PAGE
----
It was raining again by this time, and I realized that not being able to read my cue sheet was going to be the least of my problems. My glasses were fogged from my exertions and also covered with rain drops, and the refraction of the lights on our bicycles and bodies was practically hallucinatory.
I was also feeling particularly poorly fueled. In my bag I had a few boiled potatoes, a small amount of smoked tofu, the doughnuts and an energy bar, but none of that appealed to me. I was regretting not having stopped somewhere for a pre-ride burrito. It is not a good sign when less than 10 miles into a ride I am already bonking.
The first thirty miles took us through what I think were farmlands (I could smell manure) and up to Snoqualmie Falls (I could hear the rushing water). By the time I reached the Falls I had been dropped by all but one of the group -- Steve Davis was just ahead of me, and he must have been reading my mind, because he pulled over for a rest at the lookout. I happily joined him, pulled out a doughnut and practically inhaled it. We were less than ten miles from a grocery store control in North Bend, but at the pace I was riding, that 10 miles was going to take close to an hour.
After a few minutes of rest and another half a doughnut, I was ready to move on. Steve told me that he had just ridden this part of the route the other day, but that there was a tricky point where we might miss a turn. Sure enough, we missed it, but realized that we had before it was too late (right after we missed the turn, we started going downhill-- have you ever noticed that whenever you go the wrong way on a bike, going back requires going uphill?). Anyway, we were quickly back on route and eventually found our way to the North Bend QFC, where I got a banana and a Diet Coke, which I promptly forgot to drink. My receipt showed my arrival time as 12:01 AM. Everyone else was back by the (closed) coffee station, dripping. It would play out thusly for the rest of the night. The fast riders would reach a control and stand around waiting for the slower riders (um, that would be me) to show up. We would all then start out on the next leg, I would fall behind and meet up with them again at the next control. Kind of like a big Slinky made out of people and bikes. I was never completely alone, however. The aforementioned Steve rode with me for a while, as did my new pals Dan and Dominique.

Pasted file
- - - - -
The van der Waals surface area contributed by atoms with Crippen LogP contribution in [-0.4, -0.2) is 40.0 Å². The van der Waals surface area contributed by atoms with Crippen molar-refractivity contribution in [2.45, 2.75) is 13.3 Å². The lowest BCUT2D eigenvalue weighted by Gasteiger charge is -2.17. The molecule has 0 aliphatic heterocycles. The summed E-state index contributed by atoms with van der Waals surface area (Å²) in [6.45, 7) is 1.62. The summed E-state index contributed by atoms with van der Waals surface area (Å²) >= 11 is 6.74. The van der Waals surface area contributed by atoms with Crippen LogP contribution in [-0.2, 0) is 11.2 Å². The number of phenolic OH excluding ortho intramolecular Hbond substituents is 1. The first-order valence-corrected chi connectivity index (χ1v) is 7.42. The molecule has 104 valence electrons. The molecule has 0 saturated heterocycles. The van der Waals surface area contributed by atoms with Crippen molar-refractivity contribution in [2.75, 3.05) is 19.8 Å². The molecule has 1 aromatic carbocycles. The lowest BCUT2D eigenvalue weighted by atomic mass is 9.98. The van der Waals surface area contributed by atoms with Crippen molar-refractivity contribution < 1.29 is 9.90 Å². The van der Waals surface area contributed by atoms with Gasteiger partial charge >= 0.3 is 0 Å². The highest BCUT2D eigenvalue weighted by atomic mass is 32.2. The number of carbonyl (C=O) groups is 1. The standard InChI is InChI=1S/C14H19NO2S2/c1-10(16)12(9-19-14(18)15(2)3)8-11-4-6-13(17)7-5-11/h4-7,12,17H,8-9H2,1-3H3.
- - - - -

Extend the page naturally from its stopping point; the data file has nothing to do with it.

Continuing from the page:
From North Bend, we wended our way through Snoqualmie, Fall City, and Issaquah to the next control in Newcastle. It had stopped raining (briefly) and I was warming up. All the trees in the town parks had been strung with holiday lights, and it made for some quite beautiful sights, none of which I took a picture of. Dominique played tour guide for me, explaining that this used to be a big coal mining region (hence naming a town Newcastle). I bought yet another banana and ate some potatoes. I still had some hot tea, which was quite welcome. Indeed, other riders were coveting my thermal bottle.